A rare sight

Wednesday, December 26, 2012

Female flowers of Alvaradoa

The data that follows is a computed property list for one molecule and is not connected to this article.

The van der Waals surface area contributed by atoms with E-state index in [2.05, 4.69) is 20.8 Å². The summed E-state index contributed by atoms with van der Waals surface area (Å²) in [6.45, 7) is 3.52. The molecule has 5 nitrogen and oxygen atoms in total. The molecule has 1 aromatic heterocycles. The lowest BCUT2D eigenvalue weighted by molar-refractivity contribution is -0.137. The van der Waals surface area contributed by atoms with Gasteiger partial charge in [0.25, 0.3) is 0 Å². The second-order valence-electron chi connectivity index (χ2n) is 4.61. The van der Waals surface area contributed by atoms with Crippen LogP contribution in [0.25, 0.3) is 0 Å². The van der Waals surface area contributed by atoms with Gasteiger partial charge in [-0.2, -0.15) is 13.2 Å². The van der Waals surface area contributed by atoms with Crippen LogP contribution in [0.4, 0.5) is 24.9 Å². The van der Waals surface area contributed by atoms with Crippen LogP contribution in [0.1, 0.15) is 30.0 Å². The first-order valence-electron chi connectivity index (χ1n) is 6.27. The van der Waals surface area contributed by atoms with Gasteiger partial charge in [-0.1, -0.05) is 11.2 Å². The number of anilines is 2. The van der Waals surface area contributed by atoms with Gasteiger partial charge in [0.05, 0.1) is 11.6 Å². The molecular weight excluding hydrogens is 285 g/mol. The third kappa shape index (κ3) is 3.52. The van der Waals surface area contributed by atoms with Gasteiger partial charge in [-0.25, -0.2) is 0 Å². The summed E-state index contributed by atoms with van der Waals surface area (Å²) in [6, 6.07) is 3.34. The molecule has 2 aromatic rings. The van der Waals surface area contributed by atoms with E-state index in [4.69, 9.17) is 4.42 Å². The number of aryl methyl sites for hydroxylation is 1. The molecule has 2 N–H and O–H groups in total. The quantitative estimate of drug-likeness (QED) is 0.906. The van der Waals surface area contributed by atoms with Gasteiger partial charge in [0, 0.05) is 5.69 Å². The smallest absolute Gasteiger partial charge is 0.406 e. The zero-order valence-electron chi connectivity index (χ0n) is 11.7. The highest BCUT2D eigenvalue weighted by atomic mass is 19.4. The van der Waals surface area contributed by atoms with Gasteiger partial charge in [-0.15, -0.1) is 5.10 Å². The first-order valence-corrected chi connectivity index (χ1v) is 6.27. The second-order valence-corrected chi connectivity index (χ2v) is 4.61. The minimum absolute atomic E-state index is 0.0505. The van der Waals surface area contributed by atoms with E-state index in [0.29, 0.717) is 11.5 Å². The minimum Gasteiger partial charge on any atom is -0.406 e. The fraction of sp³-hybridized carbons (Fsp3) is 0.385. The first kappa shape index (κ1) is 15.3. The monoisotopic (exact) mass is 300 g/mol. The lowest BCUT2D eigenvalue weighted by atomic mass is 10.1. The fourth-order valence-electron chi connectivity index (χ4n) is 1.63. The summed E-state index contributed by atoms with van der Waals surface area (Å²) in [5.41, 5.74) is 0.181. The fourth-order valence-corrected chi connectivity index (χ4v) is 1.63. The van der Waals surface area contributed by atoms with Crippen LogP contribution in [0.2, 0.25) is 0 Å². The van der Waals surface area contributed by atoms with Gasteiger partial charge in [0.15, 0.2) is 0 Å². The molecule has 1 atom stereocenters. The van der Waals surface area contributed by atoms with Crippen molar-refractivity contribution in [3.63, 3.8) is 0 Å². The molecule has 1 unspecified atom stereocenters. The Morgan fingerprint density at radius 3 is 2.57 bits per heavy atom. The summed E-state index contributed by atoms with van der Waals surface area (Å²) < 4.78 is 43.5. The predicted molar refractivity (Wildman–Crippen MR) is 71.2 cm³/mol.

One of South Florida’s rare trees, Mexican alvaradoa (Alvaradoa amorphoides) is blooming at the Garden in plot 43, which is near the Visitors Center. This small tree is dioecious, with male and female flowers on separate trees. Male flower spikes are long and dangling; females are shorter and fatter, with each small green capsule being an ovary. The tree is one of the host plants for the Dina Yellow butterfly (Pyrisita dina). The other host is bitterbush, (Picramnia pentandra). Alvaradoa ranges from Mexico through Cuba to South Florida. The trees are able to endure in dry conditions; I grow mine without twice-weekly irrigation. It sits in the far corner of the back yard, along with a few other native plants, all of which must compete with roots and shade from a neighbor’s Ficus benjamina hedge. Alvaradoa grows fairly rapidly, with long, skinny branches and compound leaves, and a taller-than-wide silhouette. If you plant this rare tree, a rare butterfly may find it.